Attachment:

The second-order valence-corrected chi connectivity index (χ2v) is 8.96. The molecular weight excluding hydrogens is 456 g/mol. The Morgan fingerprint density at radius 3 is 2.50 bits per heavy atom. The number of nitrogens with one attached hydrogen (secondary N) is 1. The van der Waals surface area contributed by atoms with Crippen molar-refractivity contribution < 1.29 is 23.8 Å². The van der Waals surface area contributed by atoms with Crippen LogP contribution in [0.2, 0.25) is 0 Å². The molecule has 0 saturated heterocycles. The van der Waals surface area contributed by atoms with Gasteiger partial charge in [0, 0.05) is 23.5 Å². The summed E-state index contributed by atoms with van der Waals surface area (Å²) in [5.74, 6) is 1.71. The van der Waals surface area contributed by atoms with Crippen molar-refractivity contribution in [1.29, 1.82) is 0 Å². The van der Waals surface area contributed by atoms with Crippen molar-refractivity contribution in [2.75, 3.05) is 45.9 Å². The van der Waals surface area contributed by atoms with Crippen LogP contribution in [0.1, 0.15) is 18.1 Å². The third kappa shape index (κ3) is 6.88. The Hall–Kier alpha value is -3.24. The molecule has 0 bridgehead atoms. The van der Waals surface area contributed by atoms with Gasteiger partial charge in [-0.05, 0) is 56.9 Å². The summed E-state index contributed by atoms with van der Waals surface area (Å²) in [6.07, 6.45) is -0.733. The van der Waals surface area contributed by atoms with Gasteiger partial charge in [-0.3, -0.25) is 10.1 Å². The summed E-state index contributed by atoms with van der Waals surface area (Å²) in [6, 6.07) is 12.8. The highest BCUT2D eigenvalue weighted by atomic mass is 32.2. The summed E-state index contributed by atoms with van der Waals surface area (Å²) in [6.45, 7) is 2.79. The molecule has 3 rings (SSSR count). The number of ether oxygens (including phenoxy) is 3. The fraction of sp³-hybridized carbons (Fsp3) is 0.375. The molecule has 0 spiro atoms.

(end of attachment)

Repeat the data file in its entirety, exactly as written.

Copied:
The second-order valence-corrected chi connectivity index (χ2v) is 8.96. The molecular weight excluding hydrogens is 456 g/mol. The Morgan fingerprint density at radius 3 is 2.50 bits per heavy atom. The number of nitrogens with one attached hydrogen (secondary N) is 1. The van der Waals surface area contributed by atoms with Crippen molar-refractivity contribution < 1.29 is 23.8 Å². The van der Waals surface area contributed by atoms with Crippen LogP contribution in [0.2, 0.25) is 0 Å². The molecule has 0 saturated heterocycles. The van der Waals surface area contributed by atoms with Gasteiger partial charge in [0, 0.05) is 23.5 Å². The summed E-state index contributed by atoms with van der Waals surface area (Å²) in [5.74, 6) is 1.71. The van der Waals surface area contributed by atoms with Crippen molar-refractivity contribution in [1.29, 1.82) is 0 Å². The van der Waals surface area contributed by atoms with Crippen molar-refractivity contribution in [2.75, 3.05) is 45.9 Å². The van der Waals surface area contributed by atoms with Crippen LogP contribution in [0.1, 0.15) is 18.1 Å². The third kappa shape index (κ3) is 6.88. The Hall–Kier alpha value is -3.24. The molecule has 0 bridgehead atoms. The van der Waals surface area contributed by atoms with Gasteiger partial charge in [-0.05, 0) is 56.9 Å². The summed E-state index contributed by atoms with van der Waals surface area (Å²) in [6.07, 6.45) is -0.733. The van der Waals surface area contributed by atoms with Gasteiger partial charge in [-0.3, -0.25) is 10.1 Å². The summed E-state index contributed by atoms with van der Waals surface area (Å²) in [6, 6.07) is 12.8. The highest BCUT2D eigenvalue weighted by atomic mass is 32.2. The summed E-state index contributed by atoms with van der Waals surface area (Å²) in [6.45, 7) is 2.79. The molecule has 3 rings (SSSR count). The number of ether oxygens (including phenoxy) is 3. The fraction of sp³-hybridized carbons (Fsp3) is 0.375. The molecule has 0 spiro atoms.